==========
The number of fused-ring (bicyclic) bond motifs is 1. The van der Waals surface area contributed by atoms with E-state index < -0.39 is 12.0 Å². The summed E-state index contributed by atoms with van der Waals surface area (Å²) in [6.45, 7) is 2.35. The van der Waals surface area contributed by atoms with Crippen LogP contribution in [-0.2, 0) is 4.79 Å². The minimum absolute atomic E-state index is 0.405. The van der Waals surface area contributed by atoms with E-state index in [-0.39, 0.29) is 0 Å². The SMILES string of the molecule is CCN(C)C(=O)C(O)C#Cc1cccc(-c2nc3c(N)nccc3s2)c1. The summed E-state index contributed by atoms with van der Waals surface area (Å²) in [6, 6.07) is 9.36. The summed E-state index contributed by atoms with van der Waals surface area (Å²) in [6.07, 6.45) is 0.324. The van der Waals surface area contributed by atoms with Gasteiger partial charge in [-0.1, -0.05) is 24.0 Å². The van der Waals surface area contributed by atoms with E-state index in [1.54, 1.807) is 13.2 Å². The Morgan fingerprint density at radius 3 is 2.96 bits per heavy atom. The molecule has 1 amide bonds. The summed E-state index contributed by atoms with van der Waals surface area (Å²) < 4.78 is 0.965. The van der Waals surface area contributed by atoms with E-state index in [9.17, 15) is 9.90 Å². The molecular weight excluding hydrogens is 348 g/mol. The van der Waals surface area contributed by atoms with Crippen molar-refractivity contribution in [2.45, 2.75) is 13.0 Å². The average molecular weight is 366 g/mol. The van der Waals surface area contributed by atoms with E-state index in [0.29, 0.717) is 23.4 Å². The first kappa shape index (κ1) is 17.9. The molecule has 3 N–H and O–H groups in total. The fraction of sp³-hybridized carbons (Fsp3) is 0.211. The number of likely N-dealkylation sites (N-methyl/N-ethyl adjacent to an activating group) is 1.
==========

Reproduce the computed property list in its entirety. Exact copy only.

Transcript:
The number of fused-ring (bicyclic) bond motifs is 1. The van der Waals surface area contributed by atoms with E-state index < -0.39 is 12.0 Å². The summed E-state index contributed by atoms with van der Waals surface area (Å²) in [6.45, 7) is 2.35. The van der Waals surface area contributed by atoms with Crippen LogP contribution in [-0.2, 0) is 4.79 Å². The minimum absolute atomic E-state index is 0.405. The van der Waals surface area contributed by atoms with E-state index in [-0.39, 0.29) is 0 Å². The SMILES string of the molecule is CCN(C)C(=O)C(O)C#Cc1cccc(-c2nc3c(N)nccc3s2)c1. The summed E-state index contributed by atoms with van der Waals surface area (Å²) in [6, 6.07) is 9.36. The summed E-state index contributed by atoms with van der Waals surface area (Å²) in [6.07, 6.45) is 0.324. The van der Waals surface area contributed by atoms with Gasteiger partial charge in [-0.1, -0.05) is 24.0 Å². The van der Waals surface area contributed by atoms with E-state index in [1.54, 1.807) is 13.2 Å². The Morgan fingerprint density at radius 3 is 2.96 bits per heavy atom. The molecule has 1 amide bonds. The summed E-state index contributed by atoms with van der Waals surface area (Å²) < 4.78 is 0.965. The van der Waals surface area contributed by atoms with E-state index in [9.17, 15) is 9.90 Å². The molecular weight excluding hydrogens is 348 g/mol. The van der Waals surface area contributed by atoms with Crippen molar-refractivity contribution in [2.45, 2.75) is 13.0 Å². The average molecular weight is 366 g/mol. The van der Waals surface area contributed by atoms with E-state index in [0.29, 0.717) is 23.4 Å². The first kappa shape index (κ1) is 17.9. The molecule has 3 N–H and O–H groups in total. The fraction of sp³-hybridized carbons (Fsp3) is 0.211. The number of likely N-dealkylation sites (N-methyl/N-ethyl adjacent to an activating group) is 1.